Below you will find pages tagged “Health”
WTF With This AD Drug
As a member of Generation X who spent his early adult years in New York City, I tend to be pretty cynical. That’s why my reaction to news of some new scam is usually along the lines of “Oh. Of course.” I don’t often get that feeling from science news, but a piece last week in Nature certainly did the job. To be clear, this is not a criticism of the news article by Holly Else, which was well reported and written.
The Filtrate: Radio Silence, Eco-COVID, and Dr. Strangefish
Now that everyone has digested their Thanksgiving dinners and leftovers – hopefully from small celebrations that didn’t involve traveling – it’s time to sift through recent science news again. There’s been a ton of COVID-19 related news, of course, but most of that has already been covered thoroughly by regular news outlets. Instead, this issue of the Filtrate will focus on stories that might’ve escaped notice. A broken dish The biggest and saddest non-pandemic science news this week was the collapse of the iconic radio telescope at the Arecibo Observatory in Puerto Rico.
The Filtrate: COVID Comebacks, Ring Containment, and News Notes
This week, the biggest science story was the news (so far only available in press releases and derived news stories) that both Pfizer’s and Moderna’s experimental COVID-19 vaccines appear to be very effective. We need to see actual, peer-reviewed data of course, and a critical question will be whether these vaccines – both based on the same strategy – confer immunity from infection or only from disease. It’s exciting news in any case.
The Filtrate: Polio Progress, Healthcare for Trees, and Special Deliveries
The big news of the past week, of course, was the promise of competent management returning to the US federal government soon, along with a very preliminary indication that the development of vaccines against COVID-19 is going well. Let’s see what else trickled through to the Filtrate. Still eradicating polio The seemingly endless campaign to eradicate polio grinds on. Though the COVID-19 pandemic has slowed progress a bit, researchers and public health experts hope that a new vaccine design will help the beleaguered effort overcome one of its biggest obstacles.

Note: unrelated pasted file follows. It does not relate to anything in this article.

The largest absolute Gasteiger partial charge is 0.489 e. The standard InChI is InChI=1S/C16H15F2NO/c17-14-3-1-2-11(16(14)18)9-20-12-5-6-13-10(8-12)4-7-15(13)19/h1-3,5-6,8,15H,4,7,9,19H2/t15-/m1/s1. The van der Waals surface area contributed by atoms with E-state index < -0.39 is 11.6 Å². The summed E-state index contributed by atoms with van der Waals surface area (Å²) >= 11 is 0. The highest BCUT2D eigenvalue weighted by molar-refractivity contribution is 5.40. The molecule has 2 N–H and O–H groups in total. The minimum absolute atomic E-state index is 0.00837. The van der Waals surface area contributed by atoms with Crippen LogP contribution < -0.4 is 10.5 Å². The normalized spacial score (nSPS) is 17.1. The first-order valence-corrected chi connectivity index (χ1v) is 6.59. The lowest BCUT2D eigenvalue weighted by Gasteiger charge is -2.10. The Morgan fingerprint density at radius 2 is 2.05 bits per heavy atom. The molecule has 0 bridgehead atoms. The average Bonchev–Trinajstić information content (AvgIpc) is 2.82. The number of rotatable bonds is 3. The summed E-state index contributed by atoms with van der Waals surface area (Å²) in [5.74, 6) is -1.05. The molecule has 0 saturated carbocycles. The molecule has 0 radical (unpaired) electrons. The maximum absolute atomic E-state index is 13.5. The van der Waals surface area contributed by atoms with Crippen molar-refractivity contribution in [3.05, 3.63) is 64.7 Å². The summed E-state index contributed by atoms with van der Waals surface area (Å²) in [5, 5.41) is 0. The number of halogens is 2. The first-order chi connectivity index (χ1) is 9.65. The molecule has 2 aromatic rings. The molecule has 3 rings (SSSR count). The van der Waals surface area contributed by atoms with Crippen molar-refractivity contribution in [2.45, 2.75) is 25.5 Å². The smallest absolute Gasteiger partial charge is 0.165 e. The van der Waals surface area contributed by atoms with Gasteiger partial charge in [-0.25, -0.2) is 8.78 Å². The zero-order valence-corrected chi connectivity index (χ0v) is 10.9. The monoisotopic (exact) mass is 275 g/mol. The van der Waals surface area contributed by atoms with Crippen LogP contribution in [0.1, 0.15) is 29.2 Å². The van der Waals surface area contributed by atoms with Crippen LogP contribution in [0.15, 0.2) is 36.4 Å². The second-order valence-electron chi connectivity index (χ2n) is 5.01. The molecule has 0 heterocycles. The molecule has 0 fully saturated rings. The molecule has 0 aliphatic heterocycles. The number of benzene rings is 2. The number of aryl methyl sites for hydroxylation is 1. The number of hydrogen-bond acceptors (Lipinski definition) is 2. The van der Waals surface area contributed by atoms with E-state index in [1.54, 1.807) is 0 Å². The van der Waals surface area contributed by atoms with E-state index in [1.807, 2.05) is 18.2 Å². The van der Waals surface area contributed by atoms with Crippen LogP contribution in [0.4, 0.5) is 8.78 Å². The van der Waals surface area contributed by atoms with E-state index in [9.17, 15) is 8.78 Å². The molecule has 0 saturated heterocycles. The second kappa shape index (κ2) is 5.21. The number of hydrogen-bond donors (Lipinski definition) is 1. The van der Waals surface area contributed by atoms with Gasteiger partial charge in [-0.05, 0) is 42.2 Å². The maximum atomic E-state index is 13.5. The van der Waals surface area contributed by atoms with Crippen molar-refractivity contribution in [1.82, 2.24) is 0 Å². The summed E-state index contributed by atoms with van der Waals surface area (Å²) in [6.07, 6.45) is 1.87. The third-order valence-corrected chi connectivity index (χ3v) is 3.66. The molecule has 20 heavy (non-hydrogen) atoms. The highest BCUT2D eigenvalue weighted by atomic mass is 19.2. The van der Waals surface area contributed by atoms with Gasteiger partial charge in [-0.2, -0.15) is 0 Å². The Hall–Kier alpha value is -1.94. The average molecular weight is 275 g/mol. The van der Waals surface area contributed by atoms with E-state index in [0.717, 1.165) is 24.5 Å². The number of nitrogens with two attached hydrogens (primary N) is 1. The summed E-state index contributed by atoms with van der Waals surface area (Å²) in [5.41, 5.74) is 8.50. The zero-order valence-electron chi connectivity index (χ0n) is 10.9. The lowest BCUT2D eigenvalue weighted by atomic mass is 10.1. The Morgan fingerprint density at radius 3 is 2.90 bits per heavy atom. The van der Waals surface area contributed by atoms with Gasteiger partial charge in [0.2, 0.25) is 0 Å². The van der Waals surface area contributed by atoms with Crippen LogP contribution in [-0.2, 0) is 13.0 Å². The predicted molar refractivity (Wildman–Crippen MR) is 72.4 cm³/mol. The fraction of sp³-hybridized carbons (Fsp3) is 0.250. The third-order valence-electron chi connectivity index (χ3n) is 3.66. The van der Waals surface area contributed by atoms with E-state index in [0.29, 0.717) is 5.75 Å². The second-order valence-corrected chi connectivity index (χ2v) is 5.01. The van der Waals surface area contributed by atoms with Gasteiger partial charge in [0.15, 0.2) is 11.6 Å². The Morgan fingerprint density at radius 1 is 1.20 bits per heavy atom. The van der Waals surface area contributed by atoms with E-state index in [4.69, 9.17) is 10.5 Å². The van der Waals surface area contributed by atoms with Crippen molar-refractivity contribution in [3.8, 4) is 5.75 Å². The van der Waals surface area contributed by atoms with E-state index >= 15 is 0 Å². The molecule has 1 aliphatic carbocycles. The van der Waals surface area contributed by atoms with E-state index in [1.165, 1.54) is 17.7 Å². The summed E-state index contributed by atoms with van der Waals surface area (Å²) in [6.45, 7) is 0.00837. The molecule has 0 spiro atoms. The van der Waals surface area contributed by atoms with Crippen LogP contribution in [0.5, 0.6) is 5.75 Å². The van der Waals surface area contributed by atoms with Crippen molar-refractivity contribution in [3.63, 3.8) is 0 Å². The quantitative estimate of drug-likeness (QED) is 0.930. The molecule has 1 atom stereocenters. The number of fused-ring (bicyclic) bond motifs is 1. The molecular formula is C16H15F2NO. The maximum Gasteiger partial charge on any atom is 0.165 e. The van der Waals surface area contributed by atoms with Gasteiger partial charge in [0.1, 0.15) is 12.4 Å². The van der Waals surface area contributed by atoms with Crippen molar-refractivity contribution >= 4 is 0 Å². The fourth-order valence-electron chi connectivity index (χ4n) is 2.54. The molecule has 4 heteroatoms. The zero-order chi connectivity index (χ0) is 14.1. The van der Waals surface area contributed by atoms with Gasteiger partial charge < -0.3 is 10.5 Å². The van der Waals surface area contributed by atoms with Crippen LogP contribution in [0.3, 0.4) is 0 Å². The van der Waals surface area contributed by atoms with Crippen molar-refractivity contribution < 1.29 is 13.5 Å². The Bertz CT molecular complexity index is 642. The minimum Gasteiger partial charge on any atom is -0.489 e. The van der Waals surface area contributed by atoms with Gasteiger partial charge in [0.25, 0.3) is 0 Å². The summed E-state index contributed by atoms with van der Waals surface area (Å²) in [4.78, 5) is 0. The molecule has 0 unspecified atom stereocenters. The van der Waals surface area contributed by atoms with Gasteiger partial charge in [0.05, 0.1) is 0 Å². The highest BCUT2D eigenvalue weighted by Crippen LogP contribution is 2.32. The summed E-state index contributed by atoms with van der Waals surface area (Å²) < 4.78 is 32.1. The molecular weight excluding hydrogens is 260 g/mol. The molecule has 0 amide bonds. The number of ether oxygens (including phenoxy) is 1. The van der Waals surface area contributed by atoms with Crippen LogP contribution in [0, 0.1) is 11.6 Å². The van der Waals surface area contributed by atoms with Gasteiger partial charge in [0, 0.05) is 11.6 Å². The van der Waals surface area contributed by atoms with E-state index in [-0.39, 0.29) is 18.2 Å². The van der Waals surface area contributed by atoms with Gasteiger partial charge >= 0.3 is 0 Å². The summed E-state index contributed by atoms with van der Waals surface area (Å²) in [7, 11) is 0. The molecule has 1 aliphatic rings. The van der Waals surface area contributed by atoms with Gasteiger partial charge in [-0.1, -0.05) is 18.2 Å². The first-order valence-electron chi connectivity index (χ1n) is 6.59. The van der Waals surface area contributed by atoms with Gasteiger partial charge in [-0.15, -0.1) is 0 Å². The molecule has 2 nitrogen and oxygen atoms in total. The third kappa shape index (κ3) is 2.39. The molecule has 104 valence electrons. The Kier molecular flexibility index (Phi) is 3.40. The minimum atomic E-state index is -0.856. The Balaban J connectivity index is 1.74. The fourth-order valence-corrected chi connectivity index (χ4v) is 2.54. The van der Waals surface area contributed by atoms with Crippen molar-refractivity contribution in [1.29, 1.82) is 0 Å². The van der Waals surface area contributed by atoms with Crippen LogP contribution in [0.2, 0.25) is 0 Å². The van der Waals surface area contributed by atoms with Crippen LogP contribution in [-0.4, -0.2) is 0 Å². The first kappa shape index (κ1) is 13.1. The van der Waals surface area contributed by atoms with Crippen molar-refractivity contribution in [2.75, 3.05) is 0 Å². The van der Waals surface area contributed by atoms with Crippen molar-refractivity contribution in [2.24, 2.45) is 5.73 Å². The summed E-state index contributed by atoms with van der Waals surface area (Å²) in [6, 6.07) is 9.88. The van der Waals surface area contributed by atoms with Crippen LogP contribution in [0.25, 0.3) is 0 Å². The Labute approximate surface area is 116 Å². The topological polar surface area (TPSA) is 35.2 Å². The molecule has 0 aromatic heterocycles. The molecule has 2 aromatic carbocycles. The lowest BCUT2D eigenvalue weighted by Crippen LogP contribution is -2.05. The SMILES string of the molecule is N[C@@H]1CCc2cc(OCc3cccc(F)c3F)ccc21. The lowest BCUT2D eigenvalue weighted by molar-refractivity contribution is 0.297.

Self-Care in the Time of COVID-19
A couple of months ago, TWiV fan Dave sent me an email about my apparent emotional stability in the face of, well, all this (imagine me waving my hands at the general state of the world in 2020): Dear sir, How do you stand it? Turbid Plaque and TWiV have been a lifeline for a drowning man, but it’s just not enough. I’m inundated, daily, with extreme behavior – recklessness and over-caution both in ridiculous proportion.
'Immunity Passports' Are a Horrible Idea
A few days ago, the World Health Organization caused a stir by saying that antibody tests may not indicate whether someone is immune from SARS-CoV-2. This led to some understandable confusion, and WHO spokespeople have subsequently walked the comments back a bit. While the messaging might’ve been handled better, the public health experts at the WHO were trying to make a very important point. Several prominent politicians have advanced the idea of issuing “immunity passports” to people who’ve recovered from SARS-CoV-2 infection.
Epidemics and Travel Bans
Here’s something that doesn’t happen often: I disagree with my friend, podcast co-host, and former mentor Vincent Racaniello. He’s generally right about most things. But I have to part ways with his take on public health-related travel bans, which he explained in a recent post on his blog: Why is it important to stop travel out of the [Ebola virus] affected countries? While I’m confident that the US can detect and properly contain imported Ebola virus infections, not all countries will be able to do so.
From Jamaica Ginger to Vicks VapoRub
A new paper in the journal CHEST presents the case of a toddler who went into respiratory distress after receiving a smear of Vicks VapoRub under her nose. To figure out what happened, the researchers replicated the treatment in ferrets, whose respiratory systems are a good model for humans. The results were not exactly consistent with the Vicks “Breathe free” slogan: [VapoRub] stimulates mucin secretion and [mucociliary transport] in the … inflamed ferret airway.